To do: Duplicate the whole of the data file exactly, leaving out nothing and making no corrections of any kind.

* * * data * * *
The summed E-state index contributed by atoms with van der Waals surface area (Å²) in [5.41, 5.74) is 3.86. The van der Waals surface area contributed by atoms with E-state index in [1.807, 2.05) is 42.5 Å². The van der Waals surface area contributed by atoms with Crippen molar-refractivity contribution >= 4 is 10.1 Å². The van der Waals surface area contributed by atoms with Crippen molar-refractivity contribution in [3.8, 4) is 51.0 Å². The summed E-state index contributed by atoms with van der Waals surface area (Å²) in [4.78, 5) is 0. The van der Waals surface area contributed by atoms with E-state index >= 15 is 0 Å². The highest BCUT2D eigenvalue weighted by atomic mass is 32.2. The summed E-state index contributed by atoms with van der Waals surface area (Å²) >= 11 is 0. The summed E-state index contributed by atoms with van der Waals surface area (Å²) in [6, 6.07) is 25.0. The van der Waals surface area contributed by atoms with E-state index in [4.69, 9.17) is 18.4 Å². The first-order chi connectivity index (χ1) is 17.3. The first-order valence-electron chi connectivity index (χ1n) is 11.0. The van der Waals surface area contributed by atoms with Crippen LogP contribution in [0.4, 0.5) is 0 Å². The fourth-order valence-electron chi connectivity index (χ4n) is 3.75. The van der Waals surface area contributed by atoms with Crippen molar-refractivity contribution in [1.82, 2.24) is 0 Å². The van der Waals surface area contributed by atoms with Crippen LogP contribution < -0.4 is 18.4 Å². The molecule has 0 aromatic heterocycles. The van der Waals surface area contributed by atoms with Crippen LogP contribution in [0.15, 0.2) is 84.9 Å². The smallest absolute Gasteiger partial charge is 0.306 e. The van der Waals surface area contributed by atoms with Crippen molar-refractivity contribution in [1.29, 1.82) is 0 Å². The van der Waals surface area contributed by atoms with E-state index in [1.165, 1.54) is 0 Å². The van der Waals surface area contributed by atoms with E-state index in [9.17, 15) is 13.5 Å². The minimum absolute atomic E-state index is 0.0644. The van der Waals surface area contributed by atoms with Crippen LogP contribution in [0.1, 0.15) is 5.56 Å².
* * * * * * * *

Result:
The summed E-state index contributed by atoms with van der Waals surface area (Å²) in [5.41, 5.74) is 3.86. The van der Waals surface area contributed by atoms with E-state index in [1.807, 2.05) is 42.5 Å². The van der Waals surface area contributed by atoms with Crippen molar-refractivity contribution >= 4 is 10.1 Å². The van der Waals surface area contributed by atoms with Crippen molar-refractivity contribution in [3.8, 4) is 51.0 Å². The summed E-state index contributed by atoms with van der Waals surface area (Å²) in [4.78, 5) is 0. The van der Waals surface area contributed by atoms with E-state index >= 15 is 0 Å². The highest BCUT2D eigenvalue weighted by atomic mass is 32.2. The summed E-state index contributed by atoms with van der Waals surface area (Å²) >= 11 is 0. The summed E-state index contributed by atoms with van der Waals surface area (Å²) in [6, 6.07) is 25.0. The van der Waals surface area contributed by atoms with E-state index in [4.69, 9.17) is 18.4 Å². The first-order chi connectivity index (χ1) is 17.3. The first-order valence-electron chi connectivity index (χ1n) is 11.0. The van der Waals surface area contributed by atoms with Crippen LogP contribution in [0.4, 0.5) is 0 Å². The fourth-order valence-electron chi connectivity index (χ4n) is 3.75. The van der Waals surface area contributed by atoms with Crippen molar-refractivity contribution in [1.82, 2.24) is 0 Å². The van der Waals surface area contributed by atoms with Crippen LogP contribution < -0.4 is 18.4 Å². The molecule has 0 aromatic heterocycles. The van der Waals surface area contributed by atoms with Crippen LogP contribution in [0.15, 0.2) is 84.9 Å². The smallest absolute Gasteiger partial charge is 0.306 e. The van der Waals surface area contributed by atoms with Crippen molar-refractivity contribution in [1.29, 1.82) is 0 Å². The van der Waals surface area contributed by atoms with E-state index in [1.165, 1.54) is 0 Å². The van der Waals surface area contributed by atoms with E-state index in [9.17, 15) is 13.5 Å². The minimum absolute atomic E-state index is 0.0644. The van der Waals surface area contributed by atoms with Crippen LogP contribution in [0.1, 0.15) is 5.56 Å².